indicates a saturation of the analgesic effect of acetaminophen at a threshold plasma concentration of as low as 7 ╬╝g/mL. The basis for our proposal stems from a recent study by J Van Der Westhuizen, et al. They set out to determine if the traditional one gram unit dose reached adequate serum concentrations of greater than 10 mcg/ml. They compared 1 gram each of intravenous (IV) and oral acetaminophen to see if one or both achieved therapeutic plasma concentrations peri-operatively and for how long. This study questioned the use of oral acetaminophen at 1 gram because if it was not achieving therapeutic concentrations, the patients were not getting optimal care (5). From this study, they were able to extrapolate oral doses of 20 mg/kg that would achieve a maximum concentration of 19 mcg/ml (which is the median maximum concentration achieved by IV acetaminophen). The study concluded that for subjects over 75 kg, an effective IV equivalent oral acetaminophen dose would be 1. 5 grams or even 2 grams if the subject exceeded 100 kg (5). This study further recommended a follow up study to evaluate these higher doses of oral acetaminophen as it relates to pain scores and rescue medications postoperatively compared to the IV dose of 1 gram. The current unit dose of oral acetaminophen is 1 gram every 6 hours. However, many studies have evaluated the effects of higher doses of oral acetaminophen as well (10, 11). One study supported the use of 5-6 grams of acetaminophen in a 24- hour period in order to reduce requirements for postoperative morphine. requirements (6). Another study measured serum and CSF concentrations one hour after administration of 500 mg, 1 gm, 1. 5 gm, or 2 gm of oral acetaminophen (7). In summary, the investigator's hypothesis is that while a similar dose is less effective, a 1. 5 gram dose of oral acetaminophen (as determined by the extrapolation of maximum serum concentrations from the Van Der Westhuizen, et al. study (5)) may be as effective as 1. 0 gram of IV acetaminophen in reducing postoperative pain scores and total opioid consumption, thus resulting in lower cost to the patient and provider. II. Specific Aims: The investigator's aim is to compare the effects of a 1. 5 gram oral acetaminophen to 1 gram IV acetaminophen when given preoperatively to patients undergoing arthroscopic rotator cuff repair by a single surgeon at a single facility. The primary outcomes will evaluate total opioid consumption in the post anesthesia care unit PACU and nominal pain scores. The investigators theorize that 1. 5 grams of oral acetaminophen will be as efficacious as 1 gram IV acetaminophen resulting in lower costs to the patient and provider.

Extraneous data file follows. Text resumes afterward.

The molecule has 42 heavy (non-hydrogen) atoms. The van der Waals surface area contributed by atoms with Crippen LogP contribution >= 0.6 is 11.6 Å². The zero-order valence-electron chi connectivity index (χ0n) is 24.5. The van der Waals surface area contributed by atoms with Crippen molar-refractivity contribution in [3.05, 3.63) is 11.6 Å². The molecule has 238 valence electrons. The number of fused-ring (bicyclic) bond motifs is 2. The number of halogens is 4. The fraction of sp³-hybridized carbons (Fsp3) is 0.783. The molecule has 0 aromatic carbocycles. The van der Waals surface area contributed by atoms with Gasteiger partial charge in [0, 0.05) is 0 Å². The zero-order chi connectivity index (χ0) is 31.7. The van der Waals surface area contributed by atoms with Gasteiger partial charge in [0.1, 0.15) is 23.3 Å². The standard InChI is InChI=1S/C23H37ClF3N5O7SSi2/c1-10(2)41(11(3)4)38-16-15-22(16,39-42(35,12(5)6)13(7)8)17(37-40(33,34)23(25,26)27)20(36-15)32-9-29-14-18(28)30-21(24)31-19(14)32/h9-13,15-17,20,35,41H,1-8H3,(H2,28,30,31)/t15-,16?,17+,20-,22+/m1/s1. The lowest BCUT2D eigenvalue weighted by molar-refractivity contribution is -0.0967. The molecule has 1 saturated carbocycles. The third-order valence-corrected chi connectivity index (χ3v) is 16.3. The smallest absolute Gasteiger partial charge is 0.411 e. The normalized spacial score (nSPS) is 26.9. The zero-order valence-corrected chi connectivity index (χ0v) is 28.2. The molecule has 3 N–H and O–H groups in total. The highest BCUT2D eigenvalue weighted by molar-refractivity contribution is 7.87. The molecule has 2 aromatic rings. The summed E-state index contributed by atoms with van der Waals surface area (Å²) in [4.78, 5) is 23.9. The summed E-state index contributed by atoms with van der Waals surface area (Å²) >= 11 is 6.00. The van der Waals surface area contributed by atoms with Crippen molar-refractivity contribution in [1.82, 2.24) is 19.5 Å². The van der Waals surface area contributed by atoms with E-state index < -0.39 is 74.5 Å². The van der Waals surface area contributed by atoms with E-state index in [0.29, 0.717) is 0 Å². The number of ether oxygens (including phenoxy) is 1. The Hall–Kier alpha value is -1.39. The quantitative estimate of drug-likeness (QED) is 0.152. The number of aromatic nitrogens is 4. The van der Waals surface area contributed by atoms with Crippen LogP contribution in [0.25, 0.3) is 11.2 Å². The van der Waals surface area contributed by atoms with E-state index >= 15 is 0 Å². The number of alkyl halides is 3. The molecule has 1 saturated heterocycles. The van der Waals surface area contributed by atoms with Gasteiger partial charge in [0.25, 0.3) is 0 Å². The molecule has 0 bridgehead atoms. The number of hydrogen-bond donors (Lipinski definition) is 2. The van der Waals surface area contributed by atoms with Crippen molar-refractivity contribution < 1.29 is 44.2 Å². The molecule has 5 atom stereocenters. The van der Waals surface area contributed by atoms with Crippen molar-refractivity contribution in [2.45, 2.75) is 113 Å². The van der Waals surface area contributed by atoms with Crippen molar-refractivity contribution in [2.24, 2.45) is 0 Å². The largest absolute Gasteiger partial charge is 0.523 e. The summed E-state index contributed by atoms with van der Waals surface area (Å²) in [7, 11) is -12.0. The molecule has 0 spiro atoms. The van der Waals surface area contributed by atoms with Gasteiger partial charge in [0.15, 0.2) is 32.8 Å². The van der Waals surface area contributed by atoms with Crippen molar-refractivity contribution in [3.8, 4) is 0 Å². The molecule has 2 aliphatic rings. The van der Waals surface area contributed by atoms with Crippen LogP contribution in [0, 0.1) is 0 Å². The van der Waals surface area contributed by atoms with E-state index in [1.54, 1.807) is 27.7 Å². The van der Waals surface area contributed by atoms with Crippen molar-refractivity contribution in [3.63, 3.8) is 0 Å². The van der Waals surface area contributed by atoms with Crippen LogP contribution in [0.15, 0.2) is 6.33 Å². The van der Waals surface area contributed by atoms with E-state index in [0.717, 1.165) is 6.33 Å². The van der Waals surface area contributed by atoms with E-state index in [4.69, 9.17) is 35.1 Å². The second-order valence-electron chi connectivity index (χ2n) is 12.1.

Minimum age: 18 Years. Maximum age: N/A. Gender(s): Both.


Inclusion Criteria:

- Age Ôëą18

- Weight 75kg -120 kg

- Undergoing arthroscopic rotator cuff repair by same surgeon at Surgicare of Wichita

- Patients who sign informed consent

- Patients who do not meet any of the exclusion criteria

Exclusion Criteria:

- Age < 18 yrs (will reduce risk of overdosing oral acetaminophen)

- History of opioid abuse or chronic opioid use greater than 3 months (may skew data